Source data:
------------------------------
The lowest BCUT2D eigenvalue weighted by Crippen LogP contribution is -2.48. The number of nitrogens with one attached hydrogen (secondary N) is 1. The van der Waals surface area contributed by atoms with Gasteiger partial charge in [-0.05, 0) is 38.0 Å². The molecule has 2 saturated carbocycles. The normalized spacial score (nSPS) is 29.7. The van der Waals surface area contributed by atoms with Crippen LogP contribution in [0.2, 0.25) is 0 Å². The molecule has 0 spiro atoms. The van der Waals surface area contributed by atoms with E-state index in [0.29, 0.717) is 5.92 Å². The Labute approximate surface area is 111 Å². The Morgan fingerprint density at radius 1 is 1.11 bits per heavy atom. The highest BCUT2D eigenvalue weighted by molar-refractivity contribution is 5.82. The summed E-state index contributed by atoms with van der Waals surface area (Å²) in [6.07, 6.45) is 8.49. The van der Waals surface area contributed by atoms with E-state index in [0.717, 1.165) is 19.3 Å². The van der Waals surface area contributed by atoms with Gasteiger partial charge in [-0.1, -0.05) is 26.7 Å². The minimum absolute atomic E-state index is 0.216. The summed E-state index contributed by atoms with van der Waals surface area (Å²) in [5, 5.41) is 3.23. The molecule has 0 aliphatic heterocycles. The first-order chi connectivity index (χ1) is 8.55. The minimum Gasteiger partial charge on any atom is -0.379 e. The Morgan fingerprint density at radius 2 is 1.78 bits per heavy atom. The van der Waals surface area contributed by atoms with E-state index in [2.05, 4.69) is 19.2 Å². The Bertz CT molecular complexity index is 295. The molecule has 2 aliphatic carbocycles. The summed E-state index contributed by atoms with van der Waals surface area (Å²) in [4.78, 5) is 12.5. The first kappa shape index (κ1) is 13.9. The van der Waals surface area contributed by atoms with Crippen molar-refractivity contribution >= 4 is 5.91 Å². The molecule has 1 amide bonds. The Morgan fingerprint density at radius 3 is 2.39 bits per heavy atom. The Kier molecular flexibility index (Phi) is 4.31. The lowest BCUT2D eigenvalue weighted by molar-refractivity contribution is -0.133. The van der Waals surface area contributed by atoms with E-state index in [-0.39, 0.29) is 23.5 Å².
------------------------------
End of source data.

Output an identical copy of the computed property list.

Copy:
The lowest BCUT2D eigenvalue weighted by Crippen LogP contribution is -2.48. The number of nitrogens with one attached hydrogen (secondary N) is 1. The van der Waals surface area contributed by atoms with Gasteiger partial charge in [-0.05, 0) is 38.0 Å². The molecule has 2 saturated carbocycles. The normalized spacial score (nSPS) is 29.7. The van der Waals surface area contributed by atoms with Crippen LogP contribution in [0.2, 0.25) is 0 Å². The molecule has 0 spiro atoms. The van der Waals surface area contributed by atoms with E-state index in [0.29, 0.717) is 5.92 Å². The Labute approximate surface area is 111 Å². The Morgan fingerprint density at radius 1 is 1.11 bits per heavy atom. The highest BCUT2D eigenvalue weighted by molar-refractivity contribution is 5.82. The summed E-state index contributed by atoms with van der Waals surface area (Å²) in [6.07, 6.45) is 8.49. The van der Waals surface area contributed by atoms with E-state index in [0.717, 1.165) is 19.3 Å². The van der Waals surface area contributed by atoms with Gasteiger partial charge in [-0.1, -0.05) is 26.7 Å². The minimum absolute atomic E-state index is 0.216. The summed E-state index contributed by atoms with van der Waals surface area (Å²) in [5, 5.41) is 3.23. The molecule has 0 aliphatic heterocycles. The first-order chi connectivity index (χ1) is 8.55. The minimum Gasteiger partial charge on any atom is -0.379 e. The Morgan fingerprint density at radius 2 is 1.78 bits per heavy atom. The van der Waals surface area contributed by atoms with E-state index in [2.05, 4.69) is 19.2 Å². The Bertz CT molecular complexity index is 295. The molecule has 2 aliphatic carbocycles. The summed E-state index contributed by atoms with van der Waals surface area (Å²) in [4.78, 5) is 12.5. The first kappa shape index (κ1) is 13.9. The van der Waals surface area contributed by atoms with Crippen molar-refractivity contribution >= 4 is 5.91 Å². The molecule has 1 amide bonds. The Morgan fingerprint density at radius 3 is 2.39 bits per heavy atom. The Kier molecular flexibility index (Phi) is 4.31. The lowest BCUT2D eigenvalue weighted by molar-refractivity contribution is -0.133. The van der Waals surface area contributed by atoms with E-state index in [-0.39, 0.29) is 23.5 Å².